Several studies have investigated the safety and efficacy of ketone supplements for disease states such as AD and Parkinson’s disease, and well as for parenteral nutrition [40, 48–50, 100–103]. Our research demonstrates that several forms of dietary ketone supplementation can effectively elevate blood ketone levels and achieve deleted: therapeutic nutritional ketosis without the need for dietary carbohydrate restriction. We also demonstrated that ketosis achieved with exogenous ketone supplementation can reduce blood glucose, and this is inversely associated with the blood ketone levels. Although preliminary results are encouraging, further studies are needed to determine if oral ketone supplementation can produce the same therapeutic benefits as the classic KD in the broad-spectrum of KD-responsive disease states . Additionally, further experiments need to be conducted to see if the exogenous ketone supplementation affects the same physiological features as the KD (i.e. ROS, inflammation, ATP production). Ketone supplementation could be used as an alternative method for inducing ketosis in patients uninterested in attempting the KD or those who have previously had difficulty implementing the KD because of palatability issues, gall bladder removal, liver abnormalities, or intolerance to fat. Additional experiments should be conducted to see if ketone supplementation could be used in conjunction with the KD to assist and ease the transition to nutrition ketosis and enhance the speed of keto-adaptation. In this study we have demonstrated the ability of several ketone supplements to elevate blood ketone levels, providing multiple options to induce therapeutic ketosis based on patient need. Though additional studies are needed to determine the therapeutic potential of ketone supplementation, many patients that previously were unable to benefit from the KD may now have an alternate method of achieving therapeutic ketosis. Ketone supplementation may also represent a means to further augment ketonemia in those responsive to therapeutic ketosis, especially in those individuals where maintaining low glucose is important.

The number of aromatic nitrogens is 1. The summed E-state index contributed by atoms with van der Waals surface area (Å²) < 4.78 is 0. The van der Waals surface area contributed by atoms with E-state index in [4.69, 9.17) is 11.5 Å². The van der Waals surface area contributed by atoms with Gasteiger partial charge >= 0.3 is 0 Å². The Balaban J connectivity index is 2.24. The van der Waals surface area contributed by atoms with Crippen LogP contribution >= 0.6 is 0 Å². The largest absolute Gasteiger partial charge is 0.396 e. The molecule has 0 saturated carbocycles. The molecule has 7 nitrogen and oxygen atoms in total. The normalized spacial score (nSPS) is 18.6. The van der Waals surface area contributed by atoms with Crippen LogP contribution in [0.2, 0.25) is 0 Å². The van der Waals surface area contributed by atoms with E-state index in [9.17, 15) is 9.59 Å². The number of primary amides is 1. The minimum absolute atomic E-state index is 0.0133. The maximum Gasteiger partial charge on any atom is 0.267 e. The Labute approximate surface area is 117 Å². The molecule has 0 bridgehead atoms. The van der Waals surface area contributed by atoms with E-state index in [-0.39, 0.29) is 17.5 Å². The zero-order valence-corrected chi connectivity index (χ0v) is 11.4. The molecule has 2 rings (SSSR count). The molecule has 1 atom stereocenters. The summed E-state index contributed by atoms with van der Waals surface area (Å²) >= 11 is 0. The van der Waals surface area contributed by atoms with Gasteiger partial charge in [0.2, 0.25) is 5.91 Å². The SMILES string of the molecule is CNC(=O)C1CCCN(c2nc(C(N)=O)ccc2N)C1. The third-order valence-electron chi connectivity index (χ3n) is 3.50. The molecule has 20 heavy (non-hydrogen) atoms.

The major determinant of whether the liver will produce ketone bodies is the amount of liver glycogen present (8). The primary role of liver glycogen is to maintain normal blood glucose levels. When dietary carbohydrates are removed from the diet and blood glucose falls, glucagon signals the liver to break down its glycogen stores to glucose which is released into the bloodstream. After approximately 12-16 hours, depending on activity, liver glycogen is almost completely depleted. At this time, ketogenesis increases rapidly. In fact, after liver glycogen is depleted, the availability of FFA will determine the rate of ketone production. (12)
Studies show that exercising depletes both liver and muscle glycogen faster than fasting [4]. For example, swimming for an hour and a half depletes the same amount of glycogen as a 24-hour fast. However, it's a good idea to eat a tiny amount of carbs and protein before and after a workout to prevent muscle damage. Your body can break down proteins in your muscles if glycogen stores get depleted during workouts.
That’s exactly what ketones do: inhibit lipolysis, the breakdown of body fat into triglycerides and free fatty acids for burning. In normal conditions where ketones are produced endogenously, this is expected and beneficial. If homemade ketones increased lipolysis, you’d end up with ketoacidosis. You’d make ketones which released more body fat which got turned into more ketones which released more body fat which became more ketones. And on and on. It simply wouldn’t stop.
I just read your comment and was wondering the same thing. I can see how exogenous ketones can be a great energy boost to people on the ketogenic diet, but I don’t see how they can speed fat loss. Keto OS claims you can eat higher carbs and still see the benefits of ketosis. I don’t see how that is possible. the whole point of weight loss through ketosis is the breaking down of your own fat to create energy. I don’t see how exogenous energy will increase natural fat breakdown. I wish I could get a straight answer to this from somebody.
Caveat emptor: the following post doesn’t come close to answering most of these questions. I only document my experience with BHB salts (and a non-commercial version at that), but say little to nothing about my experience with BHB esters or AcAc esters. But it will provide you will some context and understanding about what exogenous ketones are, and what they might do for athletic performance. We’ll likely podcast about the questions and topics above and cover other aspects of exogenous ketones in more detail.